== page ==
e) The Food Security Bill is the biggest “known unknown”. Given the current state of the PDS and our rich legacy of scams, I feel a mismanaged FSB will take the USD/INR in above 80 and create all sorts of shortages and panic.
    Through FSB, the GoI aims to procure 80 million tonnes (MT) of food grains every year, when the best they have done is 40-45 MT. This is a logistical disaster waiting to happen.

  • IsItPossible says:

    I replied to one of your earlier post that watch rupee rise to 65+ or even 70 in a year or two…
    What you suggested above “Soak up liquidity” is very appealing and may even sound logical but lets understand the impact and sever dire economic crisis this will cause…
    For a moment lets imagine our economy goes into a recession:-
    India has NOT seen a severe recession (like one in euro-zone today or US 2002/2008) in almost two decades, hence the young population (age group 25-40) does not have a clue of what that really means.
    Effects of any recession:
    1. Massive loss of jobs
    2. Economic contraction causing companies to put hiring freezes
    3. Typically recession happens after a massive blowout in a particular industry bubble which in turn means massive loss of money in that particular industry
    4. Depressed stock market causing massive loss of wealth
    5. Mostly affected population is middle class and upper middle class (which happens to be a HUGE number in India)
    Side effects:
    1. Political play grounds – Politicians exploiting situation for their benefits
    2. Massive unemployment led to civil unrest and destruction of public property
    3. Social stigma as family goes through a hard financial times
    4. Overall very difficult time for the masses
    BUT how can a growing economy go into a recession?
    1. As mentioned in above article “RBI Soak up liquidity”
    2. Euro-zone collapse (a very real scenario)
    3. Housing bubble crash – this can happen anytime as soon as 1 or 2 above starts
    4. Any other reason BIG enough to shift the entire national economy downwards including scandals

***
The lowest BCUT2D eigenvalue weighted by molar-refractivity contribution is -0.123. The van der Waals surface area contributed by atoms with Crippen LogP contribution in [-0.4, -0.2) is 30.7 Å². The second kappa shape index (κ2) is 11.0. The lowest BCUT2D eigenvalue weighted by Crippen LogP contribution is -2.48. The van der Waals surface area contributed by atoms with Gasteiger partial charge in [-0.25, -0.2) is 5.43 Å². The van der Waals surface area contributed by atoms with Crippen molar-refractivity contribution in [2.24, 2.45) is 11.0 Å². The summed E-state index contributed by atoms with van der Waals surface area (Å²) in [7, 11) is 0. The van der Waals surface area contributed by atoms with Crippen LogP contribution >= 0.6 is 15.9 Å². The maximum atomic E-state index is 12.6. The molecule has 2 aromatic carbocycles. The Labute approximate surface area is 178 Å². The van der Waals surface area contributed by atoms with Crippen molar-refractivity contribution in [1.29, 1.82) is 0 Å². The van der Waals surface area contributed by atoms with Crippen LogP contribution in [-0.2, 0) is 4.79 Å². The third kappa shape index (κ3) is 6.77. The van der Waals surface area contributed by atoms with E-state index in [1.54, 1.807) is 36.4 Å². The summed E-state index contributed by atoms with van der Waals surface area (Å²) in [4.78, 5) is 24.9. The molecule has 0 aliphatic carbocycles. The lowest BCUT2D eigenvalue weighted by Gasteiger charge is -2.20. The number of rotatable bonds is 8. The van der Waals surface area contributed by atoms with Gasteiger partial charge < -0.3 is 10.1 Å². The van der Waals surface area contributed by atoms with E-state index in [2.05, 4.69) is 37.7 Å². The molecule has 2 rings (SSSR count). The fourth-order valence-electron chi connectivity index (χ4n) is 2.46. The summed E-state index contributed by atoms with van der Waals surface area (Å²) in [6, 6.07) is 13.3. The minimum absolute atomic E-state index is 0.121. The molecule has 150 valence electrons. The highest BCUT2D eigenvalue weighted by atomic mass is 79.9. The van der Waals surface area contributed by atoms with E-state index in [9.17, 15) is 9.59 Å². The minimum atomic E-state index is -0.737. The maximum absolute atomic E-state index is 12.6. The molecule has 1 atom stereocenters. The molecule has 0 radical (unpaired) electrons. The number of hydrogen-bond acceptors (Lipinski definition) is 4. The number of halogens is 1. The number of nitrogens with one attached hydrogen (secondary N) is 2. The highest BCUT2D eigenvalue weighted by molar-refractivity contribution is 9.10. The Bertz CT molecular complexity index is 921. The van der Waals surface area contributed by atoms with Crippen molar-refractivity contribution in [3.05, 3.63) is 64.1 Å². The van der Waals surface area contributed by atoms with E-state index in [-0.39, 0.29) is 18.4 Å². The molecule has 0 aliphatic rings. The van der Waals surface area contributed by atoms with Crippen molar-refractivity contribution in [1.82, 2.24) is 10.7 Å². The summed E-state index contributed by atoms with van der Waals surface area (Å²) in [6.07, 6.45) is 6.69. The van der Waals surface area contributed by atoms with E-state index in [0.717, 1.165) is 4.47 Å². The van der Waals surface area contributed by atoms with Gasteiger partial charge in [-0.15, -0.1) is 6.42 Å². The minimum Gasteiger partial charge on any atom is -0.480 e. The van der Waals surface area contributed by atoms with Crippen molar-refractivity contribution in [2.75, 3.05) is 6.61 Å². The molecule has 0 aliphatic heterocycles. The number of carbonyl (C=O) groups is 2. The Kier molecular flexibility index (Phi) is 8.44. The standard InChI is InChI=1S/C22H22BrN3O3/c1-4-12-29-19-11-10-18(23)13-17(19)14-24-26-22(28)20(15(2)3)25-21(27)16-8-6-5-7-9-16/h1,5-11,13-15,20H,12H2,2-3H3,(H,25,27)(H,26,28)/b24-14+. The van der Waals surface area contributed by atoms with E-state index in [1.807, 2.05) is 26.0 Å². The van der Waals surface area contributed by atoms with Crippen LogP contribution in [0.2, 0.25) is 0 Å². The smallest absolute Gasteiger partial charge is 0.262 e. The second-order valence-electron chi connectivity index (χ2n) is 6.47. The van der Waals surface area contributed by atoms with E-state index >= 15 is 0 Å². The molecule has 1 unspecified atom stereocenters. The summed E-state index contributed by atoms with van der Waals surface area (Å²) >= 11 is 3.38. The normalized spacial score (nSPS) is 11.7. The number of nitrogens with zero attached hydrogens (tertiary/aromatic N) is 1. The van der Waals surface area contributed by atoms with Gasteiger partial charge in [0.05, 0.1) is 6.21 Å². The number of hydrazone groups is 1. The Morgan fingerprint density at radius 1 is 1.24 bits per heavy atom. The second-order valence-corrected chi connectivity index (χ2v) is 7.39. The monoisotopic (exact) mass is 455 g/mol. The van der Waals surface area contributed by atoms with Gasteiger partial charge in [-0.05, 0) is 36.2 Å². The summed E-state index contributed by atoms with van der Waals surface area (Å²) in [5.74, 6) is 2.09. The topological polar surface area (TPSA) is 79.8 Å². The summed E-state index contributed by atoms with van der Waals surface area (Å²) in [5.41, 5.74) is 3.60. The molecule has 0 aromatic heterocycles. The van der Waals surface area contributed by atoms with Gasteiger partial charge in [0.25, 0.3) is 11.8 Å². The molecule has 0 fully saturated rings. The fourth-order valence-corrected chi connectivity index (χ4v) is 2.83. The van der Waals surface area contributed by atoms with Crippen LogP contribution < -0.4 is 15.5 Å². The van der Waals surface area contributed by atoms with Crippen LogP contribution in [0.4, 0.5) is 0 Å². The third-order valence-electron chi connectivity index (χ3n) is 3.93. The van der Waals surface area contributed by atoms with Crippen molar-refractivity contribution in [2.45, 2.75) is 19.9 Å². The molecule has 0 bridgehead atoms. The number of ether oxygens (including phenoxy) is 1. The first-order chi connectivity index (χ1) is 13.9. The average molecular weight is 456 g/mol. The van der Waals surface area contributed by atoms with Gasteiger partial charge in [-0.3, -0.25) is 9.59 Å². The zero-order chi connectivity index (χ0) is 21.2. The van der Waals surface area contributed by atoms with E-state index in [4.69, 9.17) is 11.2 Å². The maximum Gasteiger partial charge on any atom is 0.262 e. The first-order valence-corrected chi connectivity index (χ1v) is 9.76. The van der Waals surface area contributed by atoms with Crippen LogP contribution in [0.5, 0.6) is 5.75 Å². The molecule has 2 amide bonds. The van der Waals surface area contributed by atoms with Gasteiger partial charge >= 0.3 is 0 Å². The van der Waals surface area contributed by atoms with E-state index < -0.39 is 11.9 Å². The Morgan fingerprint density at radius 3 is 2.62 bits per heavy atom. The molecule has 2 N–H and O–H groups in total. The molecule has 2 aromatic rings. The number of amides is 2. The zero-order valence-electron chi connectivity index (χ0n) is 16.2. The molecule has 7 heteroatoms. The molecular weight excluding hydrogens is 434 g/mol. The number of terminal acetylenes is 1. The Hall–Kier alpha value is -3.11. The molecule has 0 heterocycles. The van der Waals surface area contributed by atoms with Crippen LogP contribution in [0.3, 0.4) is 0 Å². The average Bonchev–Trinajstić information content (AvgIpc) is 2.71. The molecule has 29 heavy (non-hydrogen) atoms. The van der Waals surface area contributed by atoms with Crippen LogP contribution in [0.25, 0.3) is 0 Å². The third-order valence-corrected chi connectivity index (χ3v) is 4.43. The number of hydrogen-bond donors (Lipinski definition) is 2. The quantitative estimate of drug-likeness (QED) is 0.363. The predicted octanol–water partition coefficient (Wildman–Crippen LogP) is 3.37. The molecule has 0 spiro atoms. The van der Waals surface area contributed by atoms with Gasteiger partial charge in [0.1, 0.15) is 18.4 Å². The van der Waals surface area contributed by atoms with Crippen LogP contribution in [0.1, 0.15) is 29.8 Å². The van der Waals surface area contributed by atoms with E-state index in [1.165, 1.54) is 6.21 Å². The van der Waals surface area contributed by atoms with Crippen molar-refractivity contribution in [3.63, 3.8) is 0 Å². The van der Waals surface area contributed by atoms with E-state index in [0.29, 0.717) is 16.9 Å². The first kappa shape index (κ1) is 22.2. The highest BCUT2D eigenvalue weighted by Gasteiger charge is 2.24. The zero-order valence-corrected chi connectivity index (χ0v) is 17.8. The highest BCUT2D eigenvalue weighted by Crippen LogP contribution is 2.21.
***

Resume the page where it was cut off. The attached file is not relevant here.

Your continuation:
In short, times ahead are NOT so encouraging and one shall make wise decisions …

  • Bunker Guide says:

    See the fifth graph on the below link…
    http://content.icicidirect.com/ULFiles/UploadFile_201363103142.asp?width=790&height=300px
    The fifth graph shows that in year 2015, India might see a bottom of our stock index fairly reaching 13800 levels..the author is a wave theory analyst and is trying to replicate wave motions by taking reference from 1988 to 2008. Consumption of cars within India is slowing down since last 5 months. Exports are dwindling and whatever exports are happening govt wants those exporters to benefit more(maybe for donations).
    Now before we see a bottom in 2015 as per author, index will need to peak out and break the 21206 level of Jan 2008. This can easily happen in Jan or May-2014. Remember, India elections are in April-May 2014. Also, look at the sixth graph which says most peaks in Indian indexes have occurred in January and in the first 15 days. One peak in Indian index came in May-2006 and that was also in first 15 days of May.

  • Reema says:

    Rupee is declining against US dollar. But govt. won’t allow people to hold US dollar to hedge against Rupee. Same thing with the gold. But nobody is complaining about dollar restriction.

  • ActiveInvestor says:

    you don’t just keep buying something you don’t produce , I don’t really care the more Indians buy gold, the more expensive everything will get for them, including fuel, gas, veggies ,transport, plastics , almost everything … since transport costs are everywhere .
    Also Indian markets will rise to new highs in the next year and year after ….Global thingy